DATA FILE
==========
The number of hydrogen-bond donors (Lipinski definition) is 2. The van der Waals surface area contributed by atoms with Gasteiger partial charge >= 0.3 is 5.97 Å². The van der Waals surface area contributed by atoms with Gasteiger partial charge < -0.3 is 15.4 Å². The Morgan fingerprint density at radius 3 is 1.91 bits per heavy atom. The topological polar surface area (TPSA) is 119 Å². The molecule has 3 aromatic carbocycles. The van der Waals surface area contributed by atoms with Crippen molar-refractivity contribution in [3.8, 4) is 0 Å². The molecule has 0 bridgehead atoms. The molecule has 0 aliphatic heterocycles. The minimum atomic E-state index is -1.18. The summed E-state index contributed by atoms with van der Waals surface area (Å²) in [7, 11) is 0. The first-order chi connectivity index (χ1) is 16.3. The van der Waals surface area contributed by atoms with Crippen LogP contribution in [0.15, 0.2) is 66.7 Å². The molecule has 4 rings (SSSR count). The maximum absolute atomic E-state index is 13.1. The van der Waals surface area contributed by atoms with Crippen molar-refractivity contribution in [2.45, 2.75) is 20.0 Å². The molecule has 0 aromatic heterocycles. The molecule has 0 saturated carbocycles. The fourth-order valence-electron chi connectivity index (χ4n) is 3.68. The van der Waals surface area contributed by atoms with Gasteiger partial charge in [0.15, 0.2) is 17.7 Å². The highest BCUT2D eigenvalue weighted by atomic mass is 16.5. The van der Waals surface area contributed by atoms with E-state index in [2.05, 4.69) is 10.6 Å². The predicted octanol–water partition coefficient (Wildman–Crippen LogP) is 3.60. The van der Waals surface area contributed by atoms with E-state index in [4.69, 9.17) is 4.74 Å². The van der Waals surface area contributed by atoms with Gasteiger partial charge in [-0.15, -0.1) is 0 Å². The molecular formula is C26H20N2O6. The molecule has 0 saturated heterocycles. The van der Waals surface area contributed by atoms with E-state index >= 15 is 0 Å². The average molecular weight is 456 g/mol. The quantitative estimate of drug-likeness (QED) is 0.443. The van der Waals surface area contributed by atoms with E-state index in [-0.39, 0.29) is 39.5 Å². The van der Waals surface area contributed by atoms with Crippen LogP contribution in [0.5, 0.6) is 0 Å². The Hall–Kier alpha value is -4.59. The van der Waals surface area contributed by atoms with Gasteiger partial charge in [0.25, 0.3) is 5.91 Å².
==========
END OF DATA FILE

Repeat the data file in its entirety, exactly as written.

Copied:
The number of hydrogen-bond donors (Lipinski definition) is 2. The van der Waals surface area contributed by atoms with Gasteiger partial charge >= 0.3 is 5.97 Å². The van der Waals surface area contributed by atoms with Gasteiger partial charge < -0.3 is 15.4 Å². The Morgan fingerprint density at radius 3 is 1.91 bits per heavy atom. The topological polar surface area (TPSA) is 119 Å². The molecule has 3 aromatic carbocycles. The van der Waals surface area contributed by atoms with Crippen molar-refractivity contribution in [3.8, 4) is 0 Å². The molecule has 0 bridgehead atoms. The molecule has 0 aliphatic heterocycles. The minimum atomic E-state index is -1.18. The summed E-state index contributed by atoms with van der Waals surface area (Å²) in [7, 11) is 0. The first-order chi connectivity index (χ1) is 16.3. The van der Waals surface area contributed by atoms with Crippen LogP contribution in [0.15, 0.2) is 66.7 Å². The molecule has 4 rings (SSSR count). The maximum absolute atomic E-state index is 13.1. The van der Waals surface area contributed by atoms with Crippen molar-refractivity contribution in [2.45, 2.75) is 20.0 Å². The molecule has 0 aromatic heterocycles. The molecule has 0 saturated carbocycles. The fourth-order valence-electron chi connectivity index (χ4n) is 3.68. The van der Waals surface area contributed by atoms with Gasteiger partial charge in [0.15, 0.2) is 17.7 Å². The highest BCUT2D eigenvalue weighted by atomic mass is 16.5. The van der Waals surface area contributed by atoms with E-state index in [2.05, 4.69) is 10.6 Å². The predicted octanol–water partition coefficient (Wildman–Crippen LogP) is 3.60. The van der Waals surface area contributed by atoms with E-state index in [4.69, 9.17) is 4.74 Å². The van der Waals surface area contributed by atoms with Gasteiger partial charge in [-0.15, -0.1) is 0 Å². The molecular formula is C26H20N2O6. The molecule has 0 saturated heterocycles. The van der Waals surface area contributed by atoms with E-state index >= 15 is 0 Å². The average molecular weight is 456 g/mol. The quantitative estimate of drug-likeness (QED) is 0.443. The van der Waals surface area contributed by atoms with E-state index in [-0.39, 0.29) is 39.5 Å². The van der Waals surface area contributed by atoms with Crippen LogP contribution in [0.5, 0.6) is 0 Å². The Hall–Kier alpha value is -4.59. The van der Waals surface area contributed by atoms with Gasteiger partial charge in [0.25, 0.3) is 5.91 Å².